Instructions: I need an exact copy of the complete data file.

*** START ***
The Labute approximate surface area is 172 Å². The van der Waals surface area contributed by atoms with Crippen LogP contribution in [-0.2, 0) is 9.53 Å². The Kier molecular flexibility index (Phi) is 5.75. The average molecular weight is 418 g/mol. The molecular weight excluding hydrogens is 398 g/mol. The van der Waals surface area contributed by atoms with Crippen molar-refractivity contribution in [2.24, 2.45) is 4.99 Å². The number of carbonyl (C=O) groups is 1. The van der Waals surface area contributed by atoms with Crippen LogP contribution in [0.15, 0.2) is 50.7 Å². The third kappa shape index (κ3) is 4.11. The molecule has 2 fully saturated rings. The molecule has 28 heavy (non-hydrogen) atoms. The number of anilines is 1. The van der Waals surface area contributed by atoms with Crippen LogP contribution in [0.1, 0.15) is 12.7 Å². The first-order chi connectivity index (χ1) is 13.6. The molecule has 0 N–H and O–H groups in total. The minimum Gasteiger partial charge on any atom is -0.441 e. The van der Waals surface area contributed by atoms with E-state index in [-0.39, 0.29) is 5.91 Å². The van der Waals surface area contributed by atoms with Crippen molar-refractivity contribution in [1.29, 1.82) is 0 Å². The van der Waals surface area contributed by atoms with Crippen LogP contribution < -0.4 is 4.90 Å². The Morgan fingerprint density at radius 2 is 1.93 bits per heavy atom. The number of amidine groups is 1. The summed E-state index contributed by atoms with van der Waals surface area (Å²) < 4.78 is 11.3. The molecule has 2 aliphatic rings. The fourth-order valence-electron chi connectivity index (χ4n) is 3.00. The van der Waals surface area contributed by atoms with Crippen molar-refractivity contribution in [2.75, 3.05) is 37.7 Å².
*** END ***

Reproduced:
The Labute approximate surface area is 172 Å². The van der Waals surface area contributed by atoms with Crippen LogP contribution in [-0.2, 0) is 9.53 Å². The Kier molecular flexibility index (Phi) is 5.75. The average molecular weight is 418 g/mol. The molecular weight excluding hydrogens is 398 g/mol. The van der Waals surface area contributed by atoms with Crippen molar-refractivity contribution in [2.24, 2.45) is 4.99 Å². The number of carbonyl (C=O) groups is 1. The van der Waals surface area contributed by atoms with Crippen LogP contribution in [0.15, 0.2) is 50.7 Å². The third kappa shape index (κ3) is 4.11. The molecule has 2 fully saturated rings. The molecule has 28 heavy (non-hydrogen) atoms. The number of anilines is 1. The van der Waals surface area contributed by atoms with Crippen LogP contribution in [0.1, 0.15) is 12.7 Å². The first-order chi connectivity index (χ1) is 13.6. The molecule has 0 N–H and O–H groups in total. The minimum Gasteiger partial charge on any atom is -0.441 e. The van der Waals surface area contributed by atoms with E-state index in [-0.39, 0.29) is 5.91 Å². The van der Waals surface area contributed by atoms with Crippen molar-refractivity contribution in [1.29, 1.82) is 0 Å². The van der Waals surface area contributed by atoms with Crippen LogP contribution < -0.4 is 4.90 Å². The Morgan fingerprint density at radius 2 is 1.93 bits per heavy atom. The number of amidine groups is 1. The summed E-state index contributed by atoms with van der Waals surface area (Å²) < 4.78 is 11.3. The molecule has 2 aliphatic rings. The fourth-order valence-electron chi connectivity index (χ4n) is 3.00. The van der Waals surface area contributed by atoms with Crippen molar-refractivity contribution in [2.75, 3.05) is 37.7 Å².